In addition to communicating astronomy and critical thinking to the public, i admire carl sagan because he actively applied science to public welfare, he was a skeptic who fought against pseudo science, he wrote about the virtues of cannabis under the pseuonymn "Mr. X," he won a pulitzer prize for his book "The Dragons of Eden," and he contributed hugely to the scientific discoveries about our solar system made by space probes sent out in the 1970s and 80s.
One project in particular seems to have left a lasting impression on human beings: the twin voyager missions. in 1977, NASA launched the voyager 1 and voyager 2 spacecraft, which were intended for 4 year missions to explore the outer regions of our solar system! Both voyagers have completely exceeded all expectations for their missions and continue to explore the the farthest reaches of our solar system!
traveling aboard each voyager spacecraft is an ambitious time capsule, intended to communicate the story of humity to any being that might find them! referred to as a 'golden record,' each time capsule is a phonographic 12-inch gold-plated copper disk. carl sagan chaired the committee that determined what message should be sent out into space on the voyager spacecrafts to portray the uniqueness of life on earth. imagine how exciting it must have felt to lead the group of people who designed, created, and found what images, symbols, and sounds to use to explain to a potential distant unknown creature... who we are, where we are, and *what* we are!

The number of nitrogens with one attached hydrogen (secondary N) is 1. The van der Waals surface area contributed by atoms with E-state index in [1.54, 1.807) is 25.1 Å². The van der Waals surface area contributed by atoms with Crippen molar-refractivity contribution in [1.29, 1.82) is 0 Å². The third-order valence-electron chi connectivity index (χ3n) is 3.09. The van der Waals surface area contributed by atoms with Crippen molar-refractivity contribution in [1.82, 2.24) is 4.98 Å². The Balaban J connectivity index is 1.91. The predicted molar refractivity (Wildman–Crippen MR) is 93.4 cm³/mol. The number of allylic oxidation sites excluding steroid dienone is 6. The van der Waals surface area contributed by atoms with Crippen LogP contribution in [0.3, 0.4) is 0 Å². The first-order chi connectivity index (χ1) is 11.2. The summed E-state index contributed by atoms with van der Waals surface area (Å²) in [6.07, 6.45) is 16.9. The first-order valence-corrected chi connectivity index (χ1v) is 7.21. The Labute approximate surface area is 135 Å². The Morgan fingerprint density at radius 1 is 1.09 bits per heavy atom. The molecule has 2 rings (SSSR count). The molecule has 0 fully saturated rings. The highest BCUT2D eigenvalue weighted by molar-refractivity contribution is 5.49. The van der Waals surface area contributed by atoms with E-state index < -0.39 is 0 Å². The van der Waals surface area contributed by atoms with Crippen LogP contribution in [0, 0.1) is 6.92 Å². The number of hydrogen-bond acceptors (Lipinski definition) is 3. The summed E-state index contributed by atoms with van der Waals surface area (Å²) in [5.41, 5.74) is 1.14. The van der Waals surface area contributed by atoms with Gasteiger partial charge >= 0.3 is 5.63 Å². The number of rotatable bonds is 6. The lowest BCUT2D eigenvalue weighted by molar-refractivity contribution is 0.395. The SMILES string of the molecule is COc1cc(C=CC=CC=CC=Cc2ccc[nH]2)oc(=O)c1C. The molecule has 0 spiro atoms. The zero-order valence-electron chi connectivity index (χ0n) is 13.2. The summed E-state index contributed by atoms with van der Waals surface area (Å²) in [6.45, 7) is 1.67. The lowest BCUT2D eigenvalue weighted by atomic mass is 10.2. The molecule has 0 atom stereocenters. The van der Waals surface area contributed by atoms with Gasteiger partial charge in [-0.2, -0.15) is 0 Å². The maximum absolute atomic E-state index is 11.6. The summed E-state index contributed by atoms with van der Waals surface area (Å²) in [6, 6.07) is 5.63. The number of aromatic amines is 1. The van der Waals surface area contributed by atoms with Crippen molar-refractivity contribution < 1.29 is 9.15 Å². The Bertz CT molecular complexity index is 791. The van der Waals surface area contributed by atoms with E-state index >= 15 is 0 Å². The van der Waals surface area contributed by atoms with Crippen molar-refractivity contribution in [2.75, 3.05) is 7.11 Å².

in the end, the team included 115 images, nature sounds of earth, 90 minutes of music, and spoken greetings from 55 different languages, among other things.
voyager 1 remains the most distant human made object we have sent to space, having passed the distance of pioneer 10 on february 17, 1998. As of November 20th, 2009, voyager 1 is over 111 times the farther from the sun than the earth! that's 111 astronomical units. thats more than 16,000 million kilometers and about 4 times as far from the sun as pluto's orbit!
these little chunks of synthetic machinery have been traveling away from earth for 32 years, and continue to travel outward, well beyond the confines of our solar system, making them the first spacecraft in interstellar space! the nearest star to our sun, Proxima Centauri, is 4.2 light-years away. at its current speed (about 38,000 miles per hour!), it will take 56,000 years for voyager 1 to reach the next star!!